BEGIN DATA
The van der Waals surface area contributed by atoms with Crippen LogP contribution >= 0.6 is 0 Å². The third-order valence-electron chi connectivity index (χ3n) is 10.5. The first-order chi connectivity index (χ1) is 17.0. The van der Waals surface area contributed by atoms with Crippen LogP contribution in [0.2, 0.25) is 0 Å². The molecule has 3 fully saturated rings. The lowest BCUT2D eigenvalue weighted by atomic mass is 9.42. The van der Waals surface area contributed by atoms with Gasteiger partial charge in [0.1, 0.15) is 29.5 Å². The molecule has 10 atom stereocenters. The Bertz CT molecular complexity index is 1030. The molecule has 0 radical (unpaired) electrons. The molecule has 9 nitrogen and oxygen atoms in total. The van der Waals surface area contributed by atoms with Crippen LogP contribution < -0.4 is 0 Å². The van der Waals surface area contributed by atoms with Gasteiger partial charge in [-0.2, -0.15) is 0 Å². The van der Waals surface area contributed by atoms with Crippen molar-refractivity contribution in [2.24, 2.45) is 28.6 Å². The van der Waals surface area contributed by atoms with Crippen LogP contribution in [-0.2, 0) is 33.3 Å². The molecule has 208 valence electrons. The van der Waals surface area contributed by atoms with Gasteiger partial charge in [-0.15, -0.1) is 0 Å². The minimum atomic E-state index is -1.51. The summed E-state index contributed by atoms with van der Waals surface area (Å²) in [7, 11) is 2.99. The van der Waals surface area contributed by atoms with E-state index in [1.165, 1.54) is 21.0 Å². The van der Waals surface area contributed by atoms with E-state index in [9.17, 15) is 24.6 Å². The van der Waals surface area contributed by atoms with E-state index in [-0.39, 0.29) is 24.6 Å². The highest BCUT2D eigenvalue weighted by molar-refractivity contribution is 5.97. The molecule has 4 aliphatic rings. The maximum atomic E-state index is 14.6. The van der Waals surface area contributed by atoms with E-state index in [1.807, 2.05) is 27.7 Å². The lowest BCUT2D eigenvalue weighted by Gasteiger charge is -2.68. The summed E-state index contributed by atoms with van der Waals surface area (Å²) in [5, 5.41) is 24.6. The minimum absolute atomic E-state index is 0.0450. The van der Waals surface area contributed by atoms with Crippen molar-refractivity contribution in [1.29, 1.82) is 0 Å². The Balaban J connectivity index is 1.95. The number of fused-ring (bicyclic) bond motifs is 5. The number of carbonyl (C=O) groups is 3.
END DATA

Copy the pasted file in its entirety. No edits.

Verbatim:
The van der Waals surface area contributed by atoms with Crippen LogP contribution >= 0.6 is 0 Å². The third-order valence-electron chi connectivity index (χ3n) is 10.5. The first-order chi connectivity index (χ1) is 17.0. The van der Waals surface area contributed by atoms with Crippen LogP contribution in [0.2, 0.25) is 0 Å². The molecule has 3 fully saturated rings. The lowest BCUT2D eigenvalue weighted by atomic mass is 9.42. The van der Waals surface area contributed by atoms with Gasteiger partial charge in [0.1, 0.15) is 29.5 Å². The molecule has 10 atom stereocenters. The Bertz CT molecular complexity index is 1030. The molecule has 0 radical (unpaired) electrons. The molecule has 9 nitrogen and oxygen atoms in total. The van der Waals surface area contributed by atoms with Crippen LogP contribution < -0.4 is 0 Å². The van der Waals surface area contributed by atoms with Gasteiger partial charge in [-0.2, -0.15) is 0 Å². The van der Waals surface area contributed by atoms with Crippen molar-refractivity contribution in [2.24, 2.45) is 28.6 Å². The van der Waals surface area contributed by atoms with Crippen LogP contribution in [-0.2, 0) is 33.3 Å². The molecule has 208 valence electrons. The van der Waals surface area contributed by atoms with Gasteiger partial charge in [-0.15, -0.1) is 0 Å². The minimum atomic E-state index is -1.51. The summed E-state index contributed by atoms with van der Waals surface area (Å²) in [7, 11) is 2.99. The van der Waals surface area contributed by atoms with E-state index in [1.165, 1.54) is 21.0 Å². The van der Waals surface area contributed by atoms with E-state index in [9.17, 15) is 24.6 Å². The van der Waals surface area contributed by atoms with E-state index in [-0.39, 0.29) is 24.6 Å². The highest BCUT2D eigenvalue weighted by molar-refractivity contribution is 5.97. The molecule has 4 aliphatic rings. The maximum atomic E-state index is 14.6. The van der Waals surface area contributed by atoms with E-state index in [1.807, 2.05) is 27.7 Å². The lowest BCUT2D eigenvalue weighted by Gasteiger charge is -2.68. The summed E-state index contributed by atoms with van der Waals surface area (Å²) in [5, 5.41) is 24.6. The minimum absolute atomic E-state index is 0.0450. The van der Waals surface area contributed by atoms with Crippen molar-refractivity contribution in [1.29, 1.82) is 0 Å². The Balaban J connectivity index is 1.95. The number of fused-ring (bicyclic) bond motifs is 5. The number of carbonyl (C=O) groups is 3.